API Facade Design Pattern: A simple interface to a complex system
In the first post about the API facade, we concluded by recommending that the best solution to the problem of exposing complex back-end systems' functionality in a way that's useful for app developers is to implement an API facade pattern. This time we'll look at the basic steps to implement an API facade.
This pattern gives you a buffer or virtual layer between the interface on top and the API implementation on the bottom. You essentially create a façade – a comprehensive view of what the API looks like from the perspective of the app developer and end-user of the apps they create.
“Use the façade pattern when you want to provide a simple interface to a complex subsystem. Subsystems often get more complex as they evolve.” Design Patterns – Elements of Reusable Object-Oriented Software (Erich Gamma, Richard Helm, Ralph Johnson, John Vlissides)
The developer and the app that consume the API are on top. The API façade isolates the developer and the application and the API. Making a clean design in the facade allows you to decompose one really hard problem into a few simpler problems.
Implementing an API façade pattern involves three basic steps.
1 - Design the ideal API – design the URLs, request parameters and responses, payloads, headers, query parameters, and so on. The API design should be self-consistent.
2 - Implement the design with data stubs. This allows application developers to use your API and give you feedback even before your API is connected to internal systems.
3 - Mediate or integrate between the façade and the systems.
Three Small Problems
Using the three-step approach you’ve decomposed one big problem to three smaller problems. If you try to solve the one big problem, you’ll be starting in code, and trying to build up from your business logic (systems of record) to a clean API interface. You would be exposing objects or tables or RSS feeds from each silo, mapping each to XML in the right format before exposing to the app. It is a machine–to-machine orientation focused around an app and is difficult to get this right.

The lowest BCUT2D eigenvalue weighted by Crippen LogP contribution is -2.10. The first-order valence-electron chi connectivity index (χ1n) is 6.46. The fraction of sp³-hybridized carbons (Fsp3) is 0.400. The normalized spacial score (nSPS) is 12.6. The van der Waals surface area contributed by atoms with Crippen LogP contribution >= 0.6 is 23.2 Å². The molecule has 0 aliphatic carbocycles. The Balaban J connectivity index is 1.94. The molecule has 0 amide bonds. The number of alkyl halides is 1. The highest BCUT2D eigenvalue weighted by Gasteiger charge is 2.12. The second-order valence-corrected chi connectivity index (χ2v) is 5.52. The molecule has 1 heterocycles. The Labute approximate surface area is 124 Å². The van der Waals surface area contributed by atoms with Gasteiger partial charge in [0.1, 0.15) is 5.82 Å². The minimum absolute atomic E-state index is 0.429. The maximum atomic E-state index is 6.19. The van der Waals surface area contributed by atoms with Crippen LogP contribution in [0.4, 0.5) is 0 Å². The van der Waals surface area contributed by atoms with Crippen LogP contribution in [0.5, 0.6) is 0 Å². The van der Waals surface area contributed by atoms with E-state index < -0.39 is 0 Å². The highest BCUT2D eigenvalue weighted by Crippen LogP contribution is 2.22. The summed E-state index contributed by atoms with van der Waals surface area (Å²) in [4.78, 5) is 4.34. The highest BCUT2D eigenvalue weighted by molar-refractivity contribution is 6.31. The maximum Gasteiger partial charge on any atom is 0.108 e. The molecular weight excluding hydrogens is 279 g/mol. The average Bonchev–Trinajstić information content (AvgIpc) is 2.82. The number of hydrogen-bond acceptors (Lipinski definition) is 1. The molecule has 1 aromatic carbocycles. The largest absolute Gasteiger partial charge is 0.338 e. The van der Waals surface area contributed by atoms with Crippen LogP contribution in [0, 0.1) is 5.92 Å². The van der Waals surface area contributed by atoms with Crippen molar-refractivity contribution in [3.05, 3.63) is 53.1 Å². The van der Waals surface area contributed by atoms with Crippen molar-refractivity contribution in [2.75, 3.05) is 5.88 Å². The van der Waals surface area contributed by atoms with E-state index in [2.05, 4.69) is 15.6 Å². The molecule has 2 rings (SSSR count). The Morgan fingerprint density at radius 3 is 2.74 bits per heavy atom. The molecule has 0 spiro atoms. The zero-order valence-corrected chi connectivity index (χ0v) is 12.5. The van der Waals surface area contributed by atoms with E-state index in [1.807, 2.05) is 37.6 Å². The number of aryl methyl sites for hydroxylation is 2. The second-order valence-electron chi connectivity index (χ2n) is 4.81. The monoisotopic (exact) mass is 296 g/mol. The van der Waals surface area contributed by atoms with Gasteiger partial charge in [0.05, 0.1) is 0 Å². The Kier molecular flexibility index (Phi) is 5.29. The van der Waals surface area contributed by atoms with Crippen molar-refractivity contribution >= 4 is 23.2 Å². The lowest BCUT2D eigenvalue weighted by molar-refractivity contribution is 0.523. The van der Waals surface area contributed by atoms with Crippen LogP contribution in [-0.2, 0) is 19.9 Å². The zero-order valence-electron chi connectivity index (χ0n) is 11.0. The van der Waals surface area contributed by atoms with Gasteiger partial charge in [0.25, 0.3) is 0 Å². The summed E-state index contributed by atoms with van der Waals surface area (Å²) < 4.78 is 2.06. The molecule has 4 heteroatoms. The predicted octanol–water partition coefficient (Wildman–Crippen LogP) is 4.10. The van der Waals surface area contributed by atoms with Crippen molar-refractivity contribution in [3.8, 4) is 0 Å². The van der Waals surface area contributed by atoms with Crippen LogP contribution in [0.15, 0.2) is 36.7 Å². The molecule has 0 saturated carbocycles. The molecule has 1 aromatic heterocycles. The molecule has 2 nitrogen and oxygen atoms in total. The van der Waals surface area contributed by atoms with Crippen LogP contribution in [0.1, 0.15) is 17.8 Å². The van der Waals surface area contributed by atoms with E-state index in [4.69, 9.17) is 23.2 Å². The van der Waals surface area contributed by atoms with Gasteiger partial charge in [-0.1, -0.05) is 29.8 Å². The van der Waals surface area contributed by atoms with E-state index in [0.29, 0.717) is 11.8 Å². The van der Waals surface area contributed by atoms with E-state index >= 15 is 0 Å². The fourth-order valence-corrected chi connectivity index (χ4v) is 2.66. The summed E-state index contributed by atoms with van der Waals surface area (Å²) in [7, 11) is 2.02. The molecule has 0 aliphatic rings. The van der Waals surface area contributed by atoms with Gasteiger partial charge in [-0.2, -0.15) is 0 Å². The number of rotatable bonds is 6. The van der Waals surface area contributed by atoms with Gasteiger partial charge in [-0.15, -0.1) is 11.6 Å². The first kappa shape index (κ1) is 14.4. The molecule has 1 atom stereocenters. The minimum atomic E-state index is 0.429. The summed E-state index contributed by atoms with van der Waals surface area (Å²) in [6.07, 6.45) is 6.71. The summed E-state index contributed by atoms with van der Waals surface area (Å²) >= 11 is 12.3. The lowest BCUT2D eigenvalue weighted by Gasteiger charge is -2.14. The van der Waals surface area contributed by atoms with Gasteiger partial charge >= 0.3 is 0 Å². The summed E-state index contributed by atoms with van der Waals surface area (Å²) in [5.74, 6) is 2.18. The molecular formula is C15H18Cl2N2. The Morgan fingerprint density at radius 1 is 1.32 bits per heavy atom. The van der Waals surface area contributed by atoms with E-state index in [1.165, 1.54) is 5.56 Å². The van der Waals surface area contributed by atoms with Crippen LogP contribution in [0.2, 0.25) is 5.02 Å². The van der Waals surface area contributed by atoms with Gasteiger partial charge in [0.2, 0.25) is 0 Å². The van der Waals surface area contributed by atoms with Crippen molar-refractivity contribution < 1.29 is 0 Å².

One Big Problem
Taking the façade pattern approach helps shift the thinking from a silo approach in a number of important ways. First, you can get buy in around each of the three separate steps and have people more clearly understand how you’re taking a pragmatic approach to the design. Secondly, the orientation shifts from the app to the app developer. The goal becomes to ensure that the app developer can use your API because the design is self-consistent and intuitive.
Because of where it is in the architecture, the façade becomes an interesting gateway. You can now have the façade implement the handling of common patterns (for pagination, queries, ordering, sorting, etc.), authentication, authorization, versioning, and so on, uniformly across the API. (This is a big topic, which we'll delve into later.)
Other benefits for the API team include being more easily able to adapt to different use cases regardless of whether they are internal developer, partner, or open scenarios. The API team will be able to keep pace with the changing needs of developers, including the ever-changing protocols and languages. It is also easier to extend an API by building out more capability from your enterprise or plugging in additional existing systems.
Next time, we'll look at common facade patterns.